That gave me plenty of information to reconstruct a framework for the database. But then I spent a couple of days exercising various paths through the code to flush out all of the errors. When one would surface, I'd track it down to what was missing in my schema, run my alter commands, update my build_schema.sql script and test some more.

    Eventually after enough of this, my code started running w/o errors and I used a db dump to take a snapshot of the data schema, compared it to what I had developed as I went and resolved the differences. That then got stashed with the code so I didn't have to go through that again. The tricky part was restoring the indices. That took the sort of consideration that would have gone it to the initial development. And there were no error messages telling me I had fed in the wrong number of bind variables or inserted data into a column that didn't exist. Responding to errors is pretty straightforward. But the absence of errors is not proof that the code works as intended. So a thorough code review at the end would seem to be in order, preferably by someone not involved in reconstructing the package.

    -- Hugh

    if( $lal && $lol ) { $life++; }
Re: Parse PHP or Perl and Reconstruct MySQL Schema
by CountZero (Bishop) on Jun 04, 2006 at 08:24 UTC
    Interesting solution you suggest, but AFAIK there is no "empty" DBD-driver available which does what you want.

    Also, most probably as soon as the first SQL-command is run and it does not return with the expected data, the script will crash, die or otherwise stop working.

    FInally, it is sufficient to have one "SELECT * FROM table" to get totally stuck as you will never find out what fields were expected, unless you go by hand through the code and trace what all the returned data is expected to do / contain.


    "If you have four groups working on a compiler, you'll get a 4-pass compiler." - Conway's Law

Re: Parse PHP or Perl and Reconstruct MySQL Schema
by UnderMine (Friar) on Jun 04, 2006 at 11:33 UTC

    I do not believe such a thing would be possible in a DBD driver.

    You need a look at the SQL statements that the system uses. If you have 'SELECT id FROM user' this makes things simple. However if you have "SELECT * FROM $X" it would require you examine the surrounding code. A lot of systems abstract the DB calls into a module. If this just wraps a simple SQL execute that is not much of a problem but if the SQL is generated on the fly it could a long time to work out what is happening.

    The easiest way to reconstruct the schema would be to write a script that first extracted the current SQL and its location in each script. You might be able to create a fake DBD driver that dumps the SQL to a log and then returns an empty results set. Again SELECT * is your enemy. It should never be used but people still do it and never think of what happens if someone addes a blob contain Gbs of data to the table.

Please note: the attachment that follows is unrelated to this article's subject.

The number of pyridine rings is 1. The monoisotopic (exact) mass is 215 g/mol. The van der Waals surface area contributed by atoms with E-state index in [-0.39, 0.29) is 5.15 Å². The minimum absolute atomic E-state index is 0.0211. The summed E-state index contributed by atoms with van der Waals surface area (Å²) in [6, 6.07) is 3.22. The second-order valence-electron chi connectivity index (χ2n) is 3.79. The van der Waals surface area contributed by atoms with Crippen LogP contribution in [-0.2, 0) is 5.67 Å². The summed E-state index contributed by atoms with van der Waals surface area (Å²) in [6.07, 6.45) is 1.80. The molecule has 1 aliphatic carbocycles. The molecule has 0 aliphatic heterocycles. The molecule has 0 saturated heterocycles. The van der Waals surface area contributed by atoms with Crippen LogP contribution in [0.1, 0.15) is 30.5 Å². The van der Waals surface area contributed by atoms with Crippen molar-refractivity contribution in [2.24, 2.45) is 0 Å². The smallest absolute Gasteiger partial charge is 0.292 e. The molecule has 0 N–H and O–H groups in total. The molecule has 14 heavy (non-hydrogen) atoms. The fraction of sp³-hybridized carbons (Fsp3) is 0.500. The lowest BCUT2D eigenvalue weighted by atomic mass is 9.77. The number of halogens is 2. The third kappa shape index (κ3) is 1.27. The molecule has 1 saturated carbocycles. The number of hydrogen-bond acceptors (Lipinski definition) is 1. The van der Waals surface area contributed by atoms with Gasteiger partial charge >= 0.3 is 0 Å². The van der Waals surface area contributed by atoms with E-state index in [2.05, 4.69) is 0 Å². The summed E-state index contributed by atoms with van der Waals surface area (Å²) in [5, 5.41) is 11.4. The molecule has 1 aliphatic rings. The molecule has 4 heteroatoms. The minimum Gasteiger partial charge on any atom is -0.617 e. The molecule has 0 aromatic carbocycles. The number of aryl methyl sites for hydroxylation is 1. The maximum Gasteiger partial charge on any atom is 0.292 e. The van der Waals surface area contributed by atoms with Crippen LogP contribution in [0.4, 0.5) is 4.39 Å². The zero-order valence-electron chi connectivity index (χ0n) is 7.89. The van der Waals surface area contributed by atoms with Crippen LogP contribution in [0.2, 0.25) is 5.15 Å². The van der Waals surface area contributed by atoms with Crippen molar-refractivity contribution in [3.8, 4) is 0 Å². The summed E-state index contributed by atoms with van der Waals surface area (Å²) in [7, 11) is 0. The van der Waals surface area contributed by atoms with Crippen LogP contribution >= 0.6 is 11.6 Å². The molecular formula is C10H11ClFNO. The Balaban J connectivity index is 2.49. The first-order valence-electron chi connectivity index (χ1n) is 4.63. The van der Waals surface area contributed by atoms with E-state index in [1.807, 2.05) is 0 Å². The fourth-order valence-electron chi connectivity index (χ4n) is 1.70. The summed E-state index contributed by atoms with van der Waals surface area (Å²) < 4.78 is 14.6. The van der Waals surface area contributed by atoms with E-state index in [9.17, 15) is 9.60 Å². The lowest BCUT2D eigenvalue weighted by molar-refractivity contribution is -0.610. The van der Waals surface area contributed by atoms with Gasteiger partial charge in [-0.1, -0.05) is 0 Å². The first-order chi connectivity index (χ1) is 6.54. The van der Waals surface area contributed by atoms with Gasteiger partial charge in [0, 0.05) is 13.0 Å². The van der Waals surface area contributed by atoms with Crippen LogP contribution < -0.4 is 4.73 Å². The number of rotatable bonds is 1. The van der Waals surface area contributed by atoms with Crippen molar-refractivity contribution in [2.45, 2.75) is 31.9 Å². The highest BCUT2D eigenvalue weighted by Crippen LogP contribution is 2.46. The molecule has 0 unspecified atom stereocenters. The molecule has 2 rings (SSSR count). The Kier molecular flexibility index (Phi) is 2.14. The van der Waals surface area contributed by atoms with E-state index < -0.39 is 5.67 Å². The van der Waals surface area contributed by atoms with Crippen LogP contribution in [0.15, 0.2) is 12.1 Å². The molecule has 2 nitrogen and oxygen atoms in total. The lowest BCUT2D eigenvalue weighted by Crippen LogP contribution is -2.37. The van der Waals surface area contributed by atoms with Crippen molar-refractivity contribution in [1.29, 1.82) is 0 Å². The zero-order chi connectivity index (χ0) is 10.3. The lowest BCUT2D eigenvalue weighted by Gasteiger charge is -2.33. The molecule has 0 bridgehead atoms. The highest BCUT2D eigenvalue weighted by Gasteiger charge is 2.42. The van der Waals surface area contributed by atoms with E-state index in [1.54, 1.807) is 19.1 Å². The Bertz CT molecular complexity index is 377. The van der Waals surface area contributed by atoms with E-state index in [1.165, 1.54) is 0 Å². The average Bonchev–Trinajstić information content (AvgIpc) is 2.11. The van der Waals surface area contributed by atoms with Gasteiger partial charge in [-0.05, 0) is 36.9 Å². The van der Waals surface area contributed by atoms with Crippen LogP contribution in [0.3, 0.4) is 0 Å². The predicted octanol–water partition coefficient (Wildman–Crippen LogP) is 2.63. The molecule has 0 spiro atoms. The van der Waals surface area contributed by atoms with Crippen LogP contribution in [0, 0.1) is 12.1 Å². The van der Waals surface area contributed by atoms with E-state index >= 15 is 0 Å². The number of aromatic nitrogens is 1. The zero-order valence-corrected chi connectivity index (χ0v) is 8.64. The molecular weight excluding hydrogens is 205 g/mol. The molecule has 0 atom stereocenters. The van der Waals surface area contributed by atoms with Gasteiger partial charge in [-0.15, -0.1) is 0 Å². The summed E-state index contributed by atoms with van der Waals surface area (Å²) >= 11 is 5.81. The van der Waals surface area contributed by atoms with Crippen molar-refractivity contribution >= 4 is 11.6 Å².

Thinking about this you might be best with a DBD driver that returned an empty set for know SELECTS but died on SELECT * allowing you to investigate further. INSERTS, DELETES AND UPDATES should just be logged.

    Such a DBD driver would be interesting but would probably be more work than parsing the original code for SELECT, UPDATE, INSERT and DELETE.

    Hope it helps

Re: Parse PHP or Perl and Reconstruct MySQL Schema
by holli (Abbot) on Jun 04, 2006 at 18:17 UTC
    Just to note the obvious, are you sure the client nor the provider have a backup or dump of the database? Maybe you should ask your client insistently again.

    At my place I had to reconstruct a database too. It was not so bad, just three tables. But of course the after having finished it, a dump on dvd showed up in somebodys desk.

    holli, /regexed monk/
Re: Parse PHP or Perl and Reconstruct MySQL Schema
by TedPride (Priest) on Jun 04, 2006 at 21:02 UTC
    All you can do is get a list of all the queries used; sort out and arrange the queries into sets of fields for each table; then assign a type for each field based on (a) its name and (b) the form fields that feed data to it. For instance, if a field is named addr1 and the form field is <input type="text" name="addr1" size="50" maxlength="100"> and you want to make it fixed-width, the logical size is 100 characters. If on the other hand the field is named ltime, you'll have to go into the code and check context to decide which type of form field to use.

    The database driver idea probably won't work by itself, since many user-run queries are based on the data that's already being displayed, and if it's not being displayed, then you won't get any queries. This is something to look at if the first method fails, though I'd personally just write a small PHP routine to log calls, then rewrite the query lines to require / call this routine. Turning off the logging later will just be a matter of removing the part of the routine that does the logging. Any monkey can do this in under an hour by reading through the necessary part of the PHP documentation, writing a simple routine, then doing a find on all the PHP files for mysql_query and replacing those lines.

Re: Parse PHP or Perl and Reconstruct MySQL Schema
by dragonchild (Archbishop) on Jun 05, 2006 at 02:57 UTC